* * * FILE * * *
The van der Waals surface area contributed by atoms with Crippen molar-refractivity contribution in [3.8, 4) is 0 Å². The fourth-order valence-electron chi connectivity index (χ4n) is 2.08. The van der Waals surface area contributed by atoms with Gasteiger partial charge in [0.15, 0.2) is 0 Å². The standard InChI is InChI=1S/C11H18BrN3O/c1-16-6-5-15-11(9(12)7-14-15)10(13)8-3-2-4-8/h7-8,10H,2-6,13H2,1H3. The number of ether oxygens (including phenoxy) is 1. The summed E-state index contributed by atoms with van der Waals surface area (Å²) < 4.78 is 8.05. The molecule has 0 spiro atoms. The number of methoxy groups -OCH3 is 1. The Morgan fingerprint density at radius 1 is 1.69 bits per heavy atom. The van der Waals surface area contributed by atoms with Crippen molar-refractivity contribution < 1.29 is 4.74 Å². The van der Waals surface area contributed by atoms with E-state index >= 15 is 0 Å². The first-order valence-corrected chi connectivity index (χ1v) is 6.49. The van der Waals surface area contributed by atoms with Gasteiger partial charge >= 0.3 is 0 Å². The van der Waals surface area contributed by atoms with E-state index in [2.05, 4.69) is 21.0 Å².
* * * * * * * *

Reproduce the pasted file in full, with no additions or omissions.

The van der Waals surface area contributed by atoms with Crippen molar-refractivity contribution in [3.8, 4) is 0 Å². The fourth-order valence-electron chi connectivity index (χ4n) is 2.08. The van der Waals surface area contributed by atoms with Gasteiger partial charge in [0.15, 0.2) is 0 Å². The standard InChI is InChI=1S/C11H18BrN3O/c1-16-6-5-15-11(9(12)7-14-15)10(13)8-3-2-4-8/h7-8,10H,2-6,13H2,1H3. The number of ether oxygens (including phenoxy) is 1. The summed E-state index contributed by atoms with van der Waals surface area (Å²) < 4.78 is 8.05. The molecule has 0 spiro atoms. The number of methoxy groups -OCH3 is 1. The Morgan fingerprint density at radius 1 is 1.69 bits per heavy atom. The van der Waals surface area contributed by atoms with Crippen molar-refractivity contribution < 1.29 is 4.74 Å². The van der Waals surface area contributed by atoms with E-state index >= 15 is 0 Å². The first-order valence-corrected chi connectivity index (χ1v) is 6.49. The van der Waals surface area contributed by atoms with Gasteiger partial charge >= 0.3 is 0 Å². The van der Waals surface area contributed by atoms with E-state index in [2.05, 4.69) is 21.0 Å².